Canada is in a “sweet spot” but don’t expect the same returns in 2022


    Massey added, “I would suggest that Canada look very competitive with the rest of the world within the next six months and that the temporary effects of inflation should subside.”

    Given the central bank and inflation outlook, HSBC GAM has protected interest rate risk in its allocation to fixed income securities. In terms of the quality of its portfolios, it is “right at the top” after taking that step at the start of the pandemic. Massey believes there is plenty of room for high quality corporate bonds versus government bonds, while interest rate risk is covered by a shorter duration curve.

    With 52-week highs in a number of different markets in developed economies, Canada thrives on this expansionary period of the economy. The TSX Composite is heavily weighted on cyclicals, including energy, materials and financials, and has done well this year. But Massey warned investors, reminding investors that stock markets should look to the future and dampen expectations for 2022.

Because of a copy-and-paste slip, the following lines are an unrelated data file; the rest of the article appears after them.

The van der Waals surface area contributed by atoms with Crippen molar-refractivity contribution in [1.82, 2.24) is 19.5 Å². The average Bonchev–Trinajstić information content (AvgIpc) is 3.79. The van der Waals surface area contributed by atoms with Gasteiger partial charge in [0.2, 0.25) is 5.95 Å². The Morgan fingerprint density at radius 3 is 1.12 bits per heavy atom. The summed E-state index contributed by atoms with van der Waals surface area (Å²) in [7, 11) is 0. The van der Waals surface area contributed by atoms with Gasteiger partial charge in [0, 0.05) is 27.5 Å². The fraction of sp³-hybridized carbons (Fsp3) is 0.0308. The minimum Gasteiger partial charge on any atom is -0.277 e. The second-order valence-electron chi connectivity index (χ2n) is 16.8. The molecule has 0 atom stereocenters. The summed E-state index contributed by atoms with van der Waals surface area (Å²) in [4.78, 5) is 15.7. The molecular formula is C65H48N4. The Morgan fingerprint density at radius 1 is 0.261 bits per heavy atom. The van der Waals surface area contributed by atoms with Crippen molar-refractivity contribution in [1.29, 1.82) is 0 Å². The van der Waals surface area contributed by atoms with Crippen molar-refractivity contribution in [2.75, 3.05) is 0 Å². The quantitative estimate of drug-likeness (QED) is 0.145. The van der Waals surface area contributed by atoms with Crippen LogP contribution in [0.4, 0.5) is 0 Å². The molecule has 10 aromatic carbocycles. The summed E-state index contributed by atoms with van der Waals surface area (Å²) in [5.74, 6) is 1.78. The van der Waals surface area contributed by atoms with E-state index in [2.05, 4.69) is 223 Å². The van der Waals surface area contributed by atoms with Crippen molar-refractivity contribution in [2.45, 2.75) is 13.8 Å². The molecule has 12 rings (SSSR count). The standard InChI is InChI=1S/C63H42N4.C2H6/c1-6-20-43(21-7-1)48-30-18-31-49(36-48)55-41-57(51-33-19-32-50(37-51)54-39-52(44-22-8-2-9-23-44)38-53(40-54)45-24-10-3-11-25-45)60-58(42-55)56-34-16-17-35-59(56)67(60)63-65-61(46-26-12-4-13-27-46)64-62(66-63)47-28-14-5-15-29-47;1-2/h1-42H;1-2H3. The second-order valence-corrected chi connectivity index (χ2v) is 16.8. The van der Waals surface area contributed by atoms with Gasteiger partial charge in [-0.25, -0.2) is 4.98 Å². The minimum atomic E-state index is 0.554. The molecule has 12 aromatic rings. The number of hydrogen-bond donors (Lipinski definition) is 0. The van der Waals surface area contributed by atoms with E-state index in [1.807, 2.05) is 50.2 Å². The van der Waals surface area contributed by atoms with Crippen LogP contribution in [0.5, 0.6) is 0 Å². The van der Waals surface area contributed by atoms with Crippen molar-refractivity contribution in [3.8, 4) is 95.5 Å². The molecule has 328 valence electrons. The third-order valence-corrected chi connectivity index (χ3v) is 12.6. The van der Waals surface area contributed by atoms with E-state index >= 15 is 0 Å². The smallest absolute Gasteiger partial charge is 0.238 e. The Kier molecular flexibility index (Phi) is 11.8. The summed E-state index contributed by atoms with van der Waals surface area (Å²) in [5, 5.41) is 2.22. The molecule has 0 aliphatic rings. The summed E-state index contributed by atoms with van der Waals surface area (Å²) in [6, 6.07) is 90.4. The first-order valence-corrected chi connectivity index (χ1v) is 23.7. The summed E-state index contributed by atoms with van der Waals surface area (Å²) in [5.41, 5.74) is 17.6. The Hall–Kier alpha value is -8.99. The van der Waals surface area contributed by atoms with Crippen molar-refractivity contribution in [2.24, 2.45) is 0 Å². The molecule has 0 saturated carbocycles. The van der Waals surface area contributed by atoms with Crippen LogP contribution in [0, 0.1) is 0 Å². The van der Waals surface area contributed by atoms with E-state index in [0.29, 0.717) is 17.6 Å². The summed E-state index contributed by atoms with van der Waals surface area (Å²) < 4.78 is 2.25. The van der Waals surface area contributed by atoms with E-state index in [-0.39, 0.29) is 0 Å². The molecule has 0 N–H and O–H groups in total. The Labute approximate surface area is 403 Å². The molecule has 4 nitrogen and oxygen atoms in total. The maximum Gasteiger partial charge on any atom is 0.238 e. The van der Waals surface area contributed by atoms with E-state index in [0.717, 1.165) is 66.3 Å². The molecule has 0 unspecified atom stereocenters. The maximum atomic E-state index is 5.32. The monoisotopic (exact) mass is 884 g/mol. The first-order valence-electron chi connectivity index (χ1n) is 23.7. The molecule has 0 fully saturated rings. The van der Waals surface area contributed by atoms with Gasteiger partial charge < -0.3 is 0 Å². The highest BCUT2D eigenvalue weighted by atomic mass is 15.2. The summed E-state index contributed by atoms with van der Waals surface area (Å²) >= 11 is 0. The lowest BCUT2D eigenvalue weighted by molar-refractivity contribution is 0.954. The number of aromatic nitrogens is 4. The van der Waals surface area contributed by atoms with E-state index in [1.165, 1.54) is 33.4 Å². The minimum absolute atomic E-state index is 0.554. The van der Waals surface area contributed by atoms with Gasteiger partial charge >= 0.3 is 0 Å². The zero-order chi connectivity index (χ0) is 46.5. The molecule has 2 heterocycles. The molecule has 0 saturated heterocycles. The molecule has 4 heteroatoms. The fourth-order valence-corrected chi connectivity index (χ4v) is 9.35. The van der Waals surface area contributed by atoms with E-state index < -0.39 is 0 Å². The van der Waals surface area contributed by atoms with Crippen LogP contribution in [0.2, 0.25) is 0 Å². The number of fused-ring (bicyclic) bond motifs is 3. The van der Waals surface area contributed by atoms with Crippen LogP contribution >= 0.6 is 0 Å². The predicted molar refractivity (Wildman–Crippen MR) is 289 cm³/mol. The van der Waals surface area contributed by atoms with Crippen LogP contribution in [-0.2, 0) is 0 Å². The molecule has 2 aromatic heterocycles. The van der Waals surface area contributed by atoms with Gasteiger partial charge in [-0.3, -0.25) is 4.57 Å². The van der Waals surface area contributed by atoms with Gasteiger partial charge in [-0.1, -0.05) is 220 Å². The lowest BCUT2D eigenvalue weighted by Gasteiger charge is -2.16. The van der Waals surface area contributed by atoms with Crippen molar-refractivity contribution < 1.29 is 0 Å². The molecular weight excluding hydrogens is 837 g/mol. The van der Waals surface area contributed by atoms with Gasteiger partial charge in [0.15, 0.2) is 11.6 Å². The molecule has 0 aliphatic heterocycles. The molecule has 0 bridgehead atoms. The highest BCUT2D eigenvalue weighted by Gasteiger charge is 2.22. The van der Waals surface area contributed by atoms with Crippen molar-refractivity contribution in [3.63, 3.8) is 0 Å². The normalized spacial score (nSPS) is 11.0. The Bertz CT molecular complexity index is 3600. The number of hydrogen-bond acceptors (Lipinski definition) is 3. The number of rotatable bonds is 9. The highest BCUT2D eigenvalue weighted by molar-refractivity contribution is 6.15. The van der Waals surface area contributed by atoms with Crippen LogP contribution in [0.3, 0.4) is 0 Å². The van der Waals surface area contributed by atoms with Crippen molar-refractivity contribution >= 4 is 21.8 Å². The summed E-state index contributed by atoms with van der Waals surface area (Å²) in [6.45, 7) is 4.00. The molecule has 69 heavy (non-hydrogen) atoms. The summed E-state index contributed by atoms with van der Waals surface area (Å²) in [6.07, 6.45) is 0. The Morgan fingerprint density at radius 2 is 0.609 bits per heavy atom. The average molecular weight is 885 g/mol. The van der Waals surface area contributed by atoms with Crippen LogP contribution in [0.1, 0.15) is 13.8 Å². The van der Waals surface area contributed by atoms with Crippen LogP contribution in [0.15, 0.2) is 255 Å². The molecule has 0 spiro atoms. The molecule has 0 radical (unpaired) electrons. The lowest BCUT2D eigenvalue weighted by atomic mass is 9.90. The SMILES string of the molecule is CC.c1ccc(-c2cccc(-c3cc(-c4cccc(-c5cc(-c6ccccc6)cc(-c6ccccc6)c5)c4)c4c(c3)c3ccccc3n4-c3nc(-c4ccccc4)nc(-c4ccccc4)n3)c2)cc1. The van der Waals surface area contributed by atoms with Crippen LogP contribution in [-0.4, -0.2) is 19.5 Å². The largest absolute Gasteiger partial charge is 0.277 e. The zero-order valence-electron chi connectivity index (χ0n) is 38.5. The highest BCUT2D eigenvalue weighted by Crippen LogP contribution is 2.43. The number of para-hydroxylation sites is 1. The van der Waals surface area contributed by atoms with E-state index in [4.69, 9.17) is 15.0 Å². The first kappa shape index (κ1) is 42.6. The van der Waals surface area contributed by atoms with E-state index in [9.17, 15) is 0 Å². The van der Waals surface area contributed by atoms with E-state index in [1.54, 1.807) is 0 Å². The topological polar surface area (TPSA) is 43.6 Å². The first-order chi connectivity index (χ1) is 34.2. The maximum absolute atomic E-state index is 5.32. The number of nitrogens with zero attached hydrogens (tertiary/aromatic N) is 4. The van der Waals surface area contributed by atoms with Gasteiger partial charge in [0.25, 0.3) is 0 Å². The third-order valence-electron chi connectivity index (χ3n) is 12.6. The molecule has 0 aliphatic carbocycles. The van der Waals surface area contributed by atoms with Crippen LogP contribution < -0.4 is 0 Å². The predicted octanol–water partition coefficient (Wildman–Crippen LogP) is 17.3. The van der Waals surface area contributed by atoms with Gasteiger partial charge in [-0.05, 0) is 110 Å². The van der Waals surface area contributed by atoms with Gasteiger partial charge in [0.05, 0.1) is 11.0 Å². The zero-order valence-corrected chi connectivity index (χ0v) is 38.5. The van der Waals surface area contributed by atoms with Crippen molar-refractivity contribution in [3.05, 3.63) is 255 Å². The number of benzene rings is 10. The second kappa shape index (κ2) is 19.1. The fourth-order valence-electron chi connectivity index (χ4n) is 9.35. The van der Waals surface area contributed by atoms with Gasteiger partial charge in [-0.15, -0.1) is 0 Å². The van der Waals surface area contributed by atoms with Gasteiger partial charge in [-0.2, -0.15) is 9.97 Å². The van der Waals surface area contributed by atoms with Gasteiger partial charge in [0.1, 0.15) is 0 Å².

He said, “We have a dividend strategy with Canadian companies that we operate in-house and that have returned over 25% year-to-date. That is a very external absolute return. We aim to pay dividends of 4% and 5% plus a small return on market, so maybe a return of 7% for this type of strategy, and we’ve been over 25% since the start of the year!

    “While we’ve been through the COVID crisis and looking the other side, we’ve seen tremendous gains in stock performance. While we believe stocks are still the place to be, we need to dampen those expectations going forward as we don’t think absolute returns will be that high.


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